Tigo Solar Optimizer

Hi, I have been quoted 6.6KW Solar panel system to be installed at my place. I currently have 1.5KW installed. The installer recommended adding Solar Optimizer to the new Solar panel system. This is due to shading issue. My next door neighbour is two-story house and some trees around the house. The installer said if I don’t want to pay more for the solar optimizer, they can remove the old Solar Panel system (1.5KW) and install the new solar panel on the current location. I will save more because I don’t need to buy more solar optimizer.
Is it really worth adding the Solar Optimizer to reduce the impact on shading?
My old Solar Panel system (1.5KW) is about 7 years old. How long does an average inverter last?

Thank you.

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Hi @ht1299

That’s an interesting choice. It is hard to tell the best move without more details of your system and roof setup. If there is a lot of shading optimisers will certainly help, although, they aren’t magic, so if the shade is too much it might not be worth getting the solar. Do you have more details (satellite images or something) of the shading situation?

Removing the old system and installing a new one seems quite drastic, although it could be worth it depending on the circumstances. What is the reason for you wanting to get more solar? Where are you based? How much electricity do you use a day on average?

See post here on Tigo and string inverters, vs Enphase.


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Shade on solar panels is a bit like standing on a hose pipe - nothing comes out the other end!
No idea re Optimisers.

Hi Marty,

Thank you for your response. The reason I want to add more solar panel to reduce the cost of our electricity bill. We are based in Sydney NSW. We use almost 25KW/day. I have attached the photo of the house.

Neighbour’s house is two-story. Mine is single story. There’s trees on the border between mine and neighbour. The trees are in my property

The optimizer the installer recommend is Tigo. There’s an article about Solar Optimizer using Tigo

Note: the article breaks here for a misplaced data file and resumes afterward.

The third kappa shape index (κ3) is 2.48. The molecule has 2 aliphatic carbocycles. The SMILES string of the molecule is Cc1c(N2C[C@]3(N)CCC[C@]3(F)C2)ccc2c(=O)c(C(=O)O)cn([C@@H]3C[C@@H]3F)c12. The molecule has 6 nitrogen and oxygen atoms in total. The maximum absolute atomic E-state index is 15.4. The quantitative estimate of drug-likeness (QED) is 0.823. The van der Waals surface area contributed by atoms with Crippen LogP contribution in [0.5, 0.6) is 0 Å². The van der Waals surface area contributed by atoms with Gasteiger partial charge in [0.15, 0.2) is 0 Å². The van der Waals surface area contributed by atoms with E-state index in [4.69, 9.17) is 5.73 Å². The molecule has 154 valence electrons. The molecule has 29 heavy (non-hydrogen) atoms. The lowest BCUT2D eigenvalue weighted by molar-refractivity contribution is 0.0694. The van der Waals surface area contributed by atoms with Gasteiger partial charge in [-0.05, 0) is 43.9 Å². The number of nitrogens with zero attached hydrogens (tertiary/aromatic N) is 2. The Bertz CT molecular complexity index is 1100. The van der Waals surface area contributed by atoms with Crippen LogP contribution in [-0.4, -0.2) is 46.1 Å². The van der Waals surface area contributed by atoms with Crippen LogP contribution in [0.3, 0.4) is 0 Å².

Another great article from MC Electrical, very insightful.

Hen, it’s a tricky one. Would be good to get the installer to give you actual figures of the expected output based on reduction from shade. You could still produce quite a lot of solar, especially in summer months when the sun is higher in the sky. You are going to get a lot of shading in winter though. The installer should be able to give you an estimated payback period, then you can decide if it’s worth it. The shade will impact significantly either way, but depending on the extra cost of the optimisers, I would have thought they would be worth the investment. Again, really depends on the actual pricing and payback. I would suggest getting the installer to provide that info, share it if you like so we can help review, and consider getting multiple quotes as well so you can get a varied opinion on the shade impact and payback period.


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The quote I got for Tigo Optimizer is $100 per panel. The price includes installation. The installer said I will need 9 optimizer. I’m still waiting to hear back from the installer re payback period

The other reason the installer maybe recommending optisers before replacing all the panels, is to match the old panels with new ones. Personally I would look at a solaredge system with an inverter with a large enough capacity to move the existing panels across at a later date when your current inverter dies. So initially you would have 2 separate systems. But this would depend on the size and age of your existing panels. I would also recommend someone actually climb on your roof and measure the north face and load it up first and avoid shading from your neighbors.

No, the new system is separate from the old system. it will be two solar panel systems running after the installation. The current system is 1.5KW. It’s about 8 years old.

Interesting option, but why wouldn’t you just put them all on the new inverter from the start?

Once you alter an existing system you would have to make it comply to current Australian standards which could lead to additional cost. By being prepared for the inverter failure (which will happen before end of panel life) with a suitably sized inverter you are at least giving yourself options for the future and delaying the additional expense. To upgrade to the next inverter size is not that much more. But as I mentioned, it is a case by case scenario as there are many factors to concider.

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